The fourth and final group I want to propose should be at the heart of the campaign for independence are those who have changed their minds since 2014. They certainly overlap with the other three groups, but have a specific importance in themselves.

While many of the reasons for independence still stand, Scotland and the UK are very different places after the EU referendum compared to before it. They are overshadowed politically, economically and socially by the division and hatred the decision to leave sowed.

Therefore we need to move away from merely the same 2014 arguments to some extra ones that focus on why the changes since 2016’s EU vote are in themselves important reasons for us to be independent.

The best people to make those arguments are those who have changed their minds since voting No in 2014. These are the people who can understand the difficulty involved in a journey to Yes, who get the scepticism, appreciate the criticism, and are well-grounded in the arguments. These are the people who can explain – both to those yet to be persuaded and indeed to long-standing independence supporters who’ve never looked at it from the other side – why the old arguments didn’t work on some, and what’s changed. These are the people who can say to opponents of independence “I believed that too – and here’s why I now don’t”.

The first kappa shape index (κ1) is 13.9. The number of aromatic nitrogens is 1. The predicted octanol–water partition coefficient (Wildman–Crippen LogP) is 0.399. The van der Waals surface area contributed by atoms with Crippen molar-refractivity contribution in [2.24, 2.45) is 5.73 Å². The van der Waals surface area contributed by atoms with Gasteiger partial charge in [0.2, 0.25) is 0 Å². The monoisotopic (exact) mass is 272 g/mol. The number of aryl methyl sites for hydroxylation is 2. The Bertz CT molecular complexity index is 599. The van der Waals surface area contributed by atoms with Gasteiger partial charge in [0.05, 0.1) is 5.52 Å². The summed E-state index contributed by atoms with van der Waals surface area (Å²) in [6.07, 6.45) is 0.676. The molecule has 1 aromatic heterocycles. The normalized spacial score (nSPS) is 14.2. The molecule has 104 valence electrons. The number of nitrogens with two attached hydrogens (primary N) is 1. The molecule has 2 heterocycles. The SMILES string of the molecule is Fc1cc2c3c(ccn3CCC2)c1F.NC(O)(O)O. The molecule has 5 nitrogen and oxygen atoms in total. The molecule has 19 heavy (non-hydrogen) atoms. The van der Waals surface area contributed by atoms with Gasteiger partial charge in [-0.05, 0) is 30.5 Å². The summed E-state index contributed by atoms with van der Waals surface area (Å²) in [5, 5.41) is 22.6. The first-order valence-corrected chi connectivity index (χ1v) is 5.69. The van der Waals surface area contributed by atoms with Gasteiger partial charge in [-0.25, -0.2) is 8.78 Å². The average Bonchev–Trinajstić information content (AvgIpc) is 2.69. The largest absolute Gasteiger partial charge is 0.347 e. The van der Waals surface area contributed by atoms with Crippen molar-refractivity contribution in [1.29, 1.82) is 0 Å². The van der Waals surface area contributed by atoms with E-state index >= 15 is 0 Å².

Their voices might be unusual, unorthodox and not part of any party line. There will be a risk perceived by many longstanding campaigners that new voices won’t be as polished, as well-versed in the case for independence, and potentially too sympathetic to the case for No. But those to me are strengths. The second campaign will require different voices and different arguments, and recent converts are ideally placed to provide them.

There are plenty such voices, too, from across the political spectrum. There’s a fabulous series of videos produced by Phantom Power Films called “Journey to Yes” which highlights exactly these perspectives. And we need more of these sorts of people in the campaign – not just more in number but more in volume and frequency, to help shape and make the arguments that will persuade others to follow the same path to Yes.

In summary

So there’s my case for what the second independence campaign should look like, and what I think official and unofficial campaign groups should put at the heart of their message.

I want to see some space for the No campaign to have to sell the case for staying despite everything that’s happened, holding back the case for Yes until it needs to be made for itself. And secondly, when that case is to be made, I’d love to see it being made by women, citizens of other EU countries who’ve chosen to be here, non-SNP voices and recent converts.

I think these approaches could make for an inclusive, respectful, empathetic and very, very powerful voice for independence. While they were present to an extent in the run up to the 2014 vote, I think there is plenty scope for more of them. This is about a new country, after all, so the path to creating it should be new as well.

While I am sure there is more I could think of, and more detail I could go into, I hope they stand as useful starting points – and perhaps helpful conversation points.

What do you think? If you have better ideas for the principles that should guide the next independence campaign, share them in your comments.